Their antics and habit of stealing the hooked fish frustrated some of the more experienced anglers, but was fascinating to the first-timers. Their huge bodies flew effortlessly through the water and with the agility of acrobats did what they do so well – eat fish. This necessitated a move to another area and we hit another group of mixed fish species.
At the end of the trip my friend remarked to the skipper, “This was my first trip, it won’t be my last. It’s now an addiction.” This was the purpose and goal of the trip. By early afternoon we were back at the landing, arms sore, a bit sunburned and our inexperienced “sea legs” weary from the constant balancing act. It was a good day and the fish will make good table fare.
The skipper invited her to “Come back anytime, and you can even bring Dan with you.” I interjected, “Wait a minute, I’m your longtime friend.” “Yeah,” he said, “but she added to the fish count.”
Yes, that’s right, I got skunked and wouldn’t have mentioned it now, but it likely will end up on the local news, knowing her and our local newspapers.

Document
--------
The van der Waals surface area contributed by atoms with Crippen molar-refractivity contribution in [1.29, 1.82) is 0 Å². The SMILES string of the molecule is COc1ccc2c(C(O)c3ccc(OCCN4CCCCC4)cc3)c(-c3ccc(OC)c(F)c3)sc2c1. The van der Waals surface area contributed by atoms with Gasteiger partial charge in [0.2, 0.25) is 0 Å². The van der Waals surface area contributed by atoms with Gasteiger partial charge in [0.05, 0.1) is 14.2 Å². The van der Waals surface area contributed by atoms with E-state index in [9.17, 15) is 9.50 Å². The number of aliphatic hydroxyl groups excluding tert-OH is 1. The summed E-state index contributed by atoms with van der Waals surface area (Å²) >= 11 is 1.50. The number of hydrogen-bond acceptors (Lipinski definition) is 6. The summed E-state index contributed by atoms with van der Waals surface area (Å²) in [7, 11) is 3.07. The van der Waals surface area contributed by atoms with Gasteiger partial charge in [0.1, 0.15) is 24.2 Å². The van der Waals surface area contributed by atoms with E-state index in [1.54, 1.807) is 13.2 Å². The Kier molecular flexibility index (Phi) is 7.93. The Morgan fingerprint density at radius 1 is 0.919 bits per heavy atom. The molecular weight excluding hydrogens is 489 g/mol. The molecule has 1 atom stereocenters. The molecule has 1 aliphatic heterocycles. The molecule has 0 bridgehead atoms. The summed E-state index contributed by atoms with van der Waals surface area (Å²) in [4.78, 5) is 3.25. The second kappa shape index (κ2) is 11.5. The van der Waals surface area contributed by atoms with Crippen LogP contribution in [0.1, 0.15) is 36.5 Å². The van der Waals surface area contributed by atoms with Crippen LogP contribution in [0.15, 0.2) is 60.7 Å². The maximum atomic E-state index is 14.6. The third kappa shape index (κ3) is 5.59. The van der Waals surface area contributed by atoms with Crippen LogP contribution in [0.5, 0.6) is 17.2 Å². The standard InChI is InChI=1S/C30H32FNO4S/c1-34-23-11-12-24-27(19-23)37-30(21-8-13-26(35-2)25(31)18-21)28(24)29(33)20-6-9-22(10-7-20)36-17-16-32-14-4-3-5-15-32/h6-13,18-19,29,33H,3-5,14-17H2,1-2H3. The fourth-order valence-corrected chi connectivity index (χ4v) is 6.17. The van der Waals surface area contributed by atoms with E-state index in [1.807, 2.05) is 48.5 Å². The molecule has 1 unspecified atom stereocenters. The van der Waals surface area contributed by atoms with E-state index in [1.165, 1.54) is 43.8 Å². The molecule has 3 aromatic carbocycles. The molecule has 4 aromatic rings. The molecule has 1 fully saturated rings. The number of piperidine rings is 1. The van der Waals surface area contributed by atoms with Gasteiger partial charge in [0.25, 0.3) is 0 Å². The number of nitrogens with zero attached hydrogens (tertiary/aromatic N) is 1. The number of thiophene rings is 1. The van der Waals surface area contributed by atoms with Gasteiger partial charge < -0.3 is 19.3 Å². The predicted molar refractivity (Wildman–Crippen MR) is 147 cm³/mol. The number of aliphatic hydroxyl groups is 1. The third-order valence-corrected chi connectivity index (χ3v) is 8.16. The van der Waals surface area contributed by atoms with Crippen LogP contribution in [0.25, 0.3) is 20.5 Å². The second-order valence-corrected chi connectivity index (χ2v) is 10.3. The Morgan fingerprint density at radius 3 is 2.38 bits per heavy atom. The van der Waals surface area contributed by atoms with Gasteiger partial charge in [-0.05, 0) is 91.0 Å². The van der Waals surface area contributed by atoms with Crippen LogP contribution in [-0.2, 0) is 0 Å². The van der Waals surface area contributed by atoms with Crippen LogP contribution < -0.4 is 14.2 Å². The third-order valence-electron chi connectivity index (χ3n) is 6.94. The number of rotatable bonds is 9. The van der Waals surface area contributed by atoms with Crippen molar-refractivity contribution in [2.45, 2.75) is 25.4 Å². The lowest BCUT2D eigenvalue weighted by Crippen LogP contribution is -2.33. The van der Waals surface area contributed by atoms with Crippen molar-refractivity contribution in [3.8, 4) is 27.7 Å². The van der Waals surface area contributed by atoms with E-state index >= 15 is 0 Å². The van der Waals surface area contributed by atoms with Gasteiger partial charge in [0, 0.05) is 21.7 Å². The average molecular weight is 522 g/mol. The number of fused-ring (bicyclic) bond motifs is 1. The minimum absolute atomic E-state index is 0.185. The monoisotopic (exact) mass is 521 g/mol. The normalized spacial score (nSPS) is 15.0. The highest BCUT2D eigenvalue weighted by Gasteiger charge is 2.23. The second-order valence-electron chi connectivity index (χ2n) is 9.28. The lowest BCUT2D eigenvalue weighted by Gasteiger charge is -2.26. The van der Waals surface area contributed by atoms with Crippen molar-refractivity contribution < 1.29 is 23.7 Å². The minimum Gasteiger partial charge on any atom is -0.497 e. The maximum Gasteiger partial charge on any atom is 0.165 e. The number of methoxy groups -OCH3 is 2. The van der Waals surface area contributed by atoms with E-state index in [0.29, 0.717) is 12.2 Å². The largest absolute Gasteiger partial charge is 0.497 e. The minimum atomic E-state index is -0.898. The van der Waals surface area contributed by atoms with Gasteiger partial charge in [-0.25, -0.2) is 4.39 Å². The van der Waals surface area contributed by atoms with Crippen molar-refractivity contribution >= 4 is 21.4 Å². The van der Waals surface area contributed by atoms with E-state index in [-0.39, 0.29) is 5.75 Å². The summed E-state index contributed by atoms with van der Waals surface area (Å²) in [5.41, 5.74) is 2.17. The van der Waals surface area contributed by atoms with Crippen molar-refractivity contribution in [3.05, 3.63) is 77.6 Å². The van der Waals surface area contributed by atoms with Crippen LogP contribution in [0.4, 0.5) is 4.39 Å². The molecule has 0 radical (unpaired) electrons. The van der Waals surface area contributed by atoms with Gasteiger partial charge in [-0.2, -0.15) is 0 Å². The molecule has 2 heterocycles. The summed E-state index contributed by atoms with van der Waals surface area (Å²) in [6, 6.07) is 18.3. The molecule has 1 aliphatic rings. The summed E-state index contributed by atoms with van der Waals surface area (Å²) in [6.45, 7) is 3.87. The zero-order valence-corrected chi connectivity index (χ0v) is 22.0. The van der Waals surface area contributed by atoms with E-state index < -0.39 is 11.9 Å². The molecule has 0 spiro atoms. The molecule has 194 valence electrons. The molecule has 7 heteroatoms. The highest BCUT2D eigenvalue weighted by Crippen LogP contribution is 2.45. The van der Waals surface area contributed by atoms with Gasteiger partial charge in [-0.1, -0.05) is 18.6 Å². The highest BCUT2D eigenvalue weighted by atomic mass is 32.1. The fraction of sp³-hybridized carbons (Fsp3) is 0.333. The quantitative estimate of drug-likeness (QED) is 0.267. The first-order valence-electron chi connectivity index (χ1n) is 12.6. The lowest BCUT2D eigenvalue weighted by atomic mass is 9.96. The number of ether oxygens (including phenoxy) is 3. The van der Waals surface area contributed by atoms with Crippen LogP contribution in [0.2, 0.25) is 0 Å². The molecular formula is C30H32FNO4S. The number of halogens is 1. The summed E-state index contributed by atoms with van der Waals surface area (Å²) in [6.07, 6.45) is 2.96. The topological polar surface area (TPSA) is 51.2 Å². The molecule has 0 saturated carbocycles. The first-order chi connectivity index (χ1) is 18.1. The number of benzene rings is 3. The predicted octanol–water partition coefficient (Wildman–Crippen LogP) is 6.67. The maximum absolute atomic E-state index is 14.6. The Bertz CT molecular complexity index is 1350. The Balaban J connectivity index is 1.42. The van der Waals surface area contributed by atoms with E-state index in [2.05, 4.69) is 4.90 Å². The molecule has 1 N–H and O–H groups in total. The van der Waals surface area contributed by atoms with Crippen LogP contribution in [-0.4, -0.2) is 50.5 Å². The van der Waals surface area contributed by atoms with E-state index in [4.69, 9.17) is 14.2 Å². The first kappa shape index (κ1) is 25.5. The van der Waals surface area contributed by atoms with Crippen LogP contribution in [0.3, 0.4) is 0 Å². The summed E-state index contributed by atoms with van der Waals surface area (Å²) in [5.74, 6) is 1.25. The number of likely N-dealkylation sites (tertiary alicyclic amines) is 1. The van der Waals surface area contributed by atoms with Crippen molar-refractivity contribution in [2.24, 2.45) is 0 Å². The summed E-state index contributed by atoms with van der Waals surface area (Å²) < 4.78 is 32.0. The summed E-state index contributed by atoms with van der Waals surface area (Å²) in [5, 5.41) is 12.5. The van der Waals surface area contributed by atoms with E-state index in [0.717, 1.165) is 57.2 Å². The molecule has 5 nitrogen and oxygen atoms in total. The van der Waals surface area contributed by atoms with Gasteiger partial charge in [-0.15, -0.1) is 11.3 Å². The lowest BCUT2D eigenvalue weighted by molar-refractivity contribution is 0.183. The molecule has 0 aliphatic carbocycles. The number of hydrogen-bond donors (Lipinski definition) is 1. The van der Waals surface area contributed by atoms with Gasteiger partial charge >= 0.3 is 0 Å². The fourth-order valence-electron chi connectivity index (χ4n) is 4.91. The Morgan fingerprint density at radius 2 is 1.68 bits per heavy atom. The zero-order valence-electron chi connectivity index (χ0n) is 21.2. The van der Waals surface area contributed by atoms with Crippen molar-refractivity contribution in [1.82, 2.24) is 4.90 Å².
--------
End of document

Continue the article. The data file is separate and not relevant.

Laura was anxious to return for a full-day adventure. Perhaps she’ll take me with her again. I deliver bagels and untangle lines like a pro.
The trip was then balanced with a visit to the Maritime Museum on the harbor waterfront where you can board the Star of India, the world’s oldest active ship, built in 1927; the 1898 steam ferry Berkley; the H.M.S. Surprise, a magnificent replica of an 18th century royal navy frigate, or you can tour an actual decommissioned Soviet sub.
Also, not to be missed is a trip along the peninsula’s Sunset Cliffs on your way to the Point Loma lighthouse. If you have an extra day there’s the San Diego Wild Animal Park, the zoo or Sea World. You may even choose another day of fishing, my favorite. All of these combined will make a new fisherman’s trip something never to be forgotten.
The message: take a kid, or someone new to fishing or hunting, on your next adventure. We’ll all be better off for it, having added another fishing partner to the outdoor family.
If you have an adventure, a story or a comment give Dan Simmons a call 775-727-9777 or e-mail him at firstname.lastname@example.org